DETAILED DESCRIPTION

For a general understanding of the present invention, reference is made to the drawings. In the drawings, like reference numerals have been used throughout to designate identical elements. Additionally, in this specification, all material compositions expressed as percentages are in weight percent.

Referring now to FIG. 1, a basic oxygen furnace vessel 5 is provided into which is placed a charge comprised of liquid hot metal, scrap and fluxes. An oxygen lance 3 is held by a lance carriage 4, which lowers the lance 3 into the vessel 5. Oxygen is injected through the oxygen lance 3, exiting through the ports (not shown) at the bottom 22 of the lance 3 at supersonic velocity, thereby creating a cavity 24 in the charge due to the force of impingement. The charge is converted into liquid steel 7 and slag 6 by the chemical reactions and heat generated within the vessel 5. The process creates turbulence within the vessel 5, and the slag 6 may increase in volume due to generation of gas by the chemical reactions. The slag 6 is moving within the vessel 5 and may impact the lance 3 with variable intensity.

During the steelmaking process, various forces are applied to the lance 3, and thus to the lance carriage 4 by which the lance is supported. The acceleration of the BOF vessel oxygen lance resulting from these forces is monitored by an accelerometer 1, which is in communication with the lance 3 by virtue of both the lance 3 and the accelerometer 1 being rigidly joined to the lance carriage 4. (Alternatively, the lance 3 may be in communication with three single axis accelerometers measuring acceleration along three orthogonal axes.) This acceleration is used to predict and measure slopping within the furnace 5, the stability of the cavity 24 formed by the impact of oxygen delivered by the lance 3, the suitability of the oxygen flow rate through the lance 3, and the approach to flat bath during the decarburization process thereby predicting end point of the blow. These parameters are all related and a plurality of information can be gained from monitoring the intensity of lance vibration.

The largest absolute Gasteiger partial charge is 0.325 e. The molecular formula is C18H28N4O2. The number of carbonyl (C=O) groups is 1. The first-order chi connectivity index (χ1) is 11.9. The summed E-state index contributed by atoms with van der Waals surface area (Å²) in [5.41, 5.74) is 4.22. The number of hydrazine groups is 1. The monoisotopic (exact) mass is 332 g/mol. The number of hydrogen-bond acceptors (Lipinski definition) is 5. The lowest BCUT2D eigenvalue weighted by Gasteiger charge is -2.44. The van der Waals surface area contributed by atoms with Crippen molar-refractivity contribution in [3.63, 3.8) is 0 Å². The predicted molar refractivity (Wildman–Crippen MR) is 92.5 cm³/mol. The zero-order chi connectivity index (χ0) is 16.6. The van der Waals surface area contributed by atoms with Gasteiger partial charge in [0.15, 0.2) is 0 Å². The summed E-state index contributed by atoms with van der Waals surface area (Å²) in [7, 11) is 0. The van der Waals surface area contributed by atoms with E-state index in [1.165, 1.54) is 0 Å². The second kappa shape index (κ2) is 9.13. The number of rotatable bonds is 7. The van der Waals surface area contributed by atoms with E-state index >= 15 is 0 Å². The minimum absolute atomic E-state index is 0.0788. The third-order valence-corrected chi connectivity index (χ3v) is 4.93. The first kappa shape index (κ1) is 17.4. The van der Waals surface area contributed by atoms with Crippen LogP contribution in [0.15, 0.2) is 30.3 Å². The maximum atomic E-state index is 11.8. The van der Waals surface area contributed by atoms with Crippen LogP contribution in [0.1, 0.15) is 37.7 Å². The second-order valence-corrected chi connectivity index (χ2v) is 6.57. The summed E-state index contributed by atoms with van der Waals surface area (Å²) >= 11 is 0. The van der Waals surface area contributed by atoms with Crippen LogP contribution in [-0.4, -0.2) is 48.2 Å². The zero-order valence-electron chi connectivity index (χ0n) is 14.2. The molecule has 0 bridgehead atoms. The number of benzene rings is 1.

Moreover, the optimum oxygen flow rate can be applied using the apparatus and methods of the invention, which reduces the tendency for slopping, reduces the wear rate of the lance tip and oxygen ejection ports, and accelerates the decarburization process. Furthermore, slopping is predicted and the degree of slopping is measured and related to the quantity of material ejection from the vessel 5. The mitigation measures can be applied as a response to the vibration measurement (made using the accelerometer 1) exceeding certain thresholds that indicate incipient severe slopping and material ejection. The approach to flat bath and end point decarburization can be monitored and can be used to supervise the BOF charge model, thereby preventing premature oxygen shut off and subsequent re-blow requirement, or excessive oxidation of the bath after the desired decarburization is achieved.

The oxygen lance 3 is joined to and thus in communication with the lance carriage 4, and vibration of the lance 3 is effectively transferred to the lance carriage 4. The lance carriage 4 is in a relatively safe environment away from the excessive heat and dust created in the BOF process. Therefore, the vibration of the lance 3 is monitored by placement of the accelerometer sensor 1 onto the lance carriage 4. The sensor 1 is a three-axis accelerometer that can monitor the vibration of the lance carriage 4, and therefore the lance 3, in all three orthogonal directions. The sensor 1 may be a three-axis integrated circuit piezoelectric accelerometer with a sensitivity of 100 mV/g. The accelerometer may have a sensitivity of between 100 and 1000 mV/g, depending upon the mass of the lance.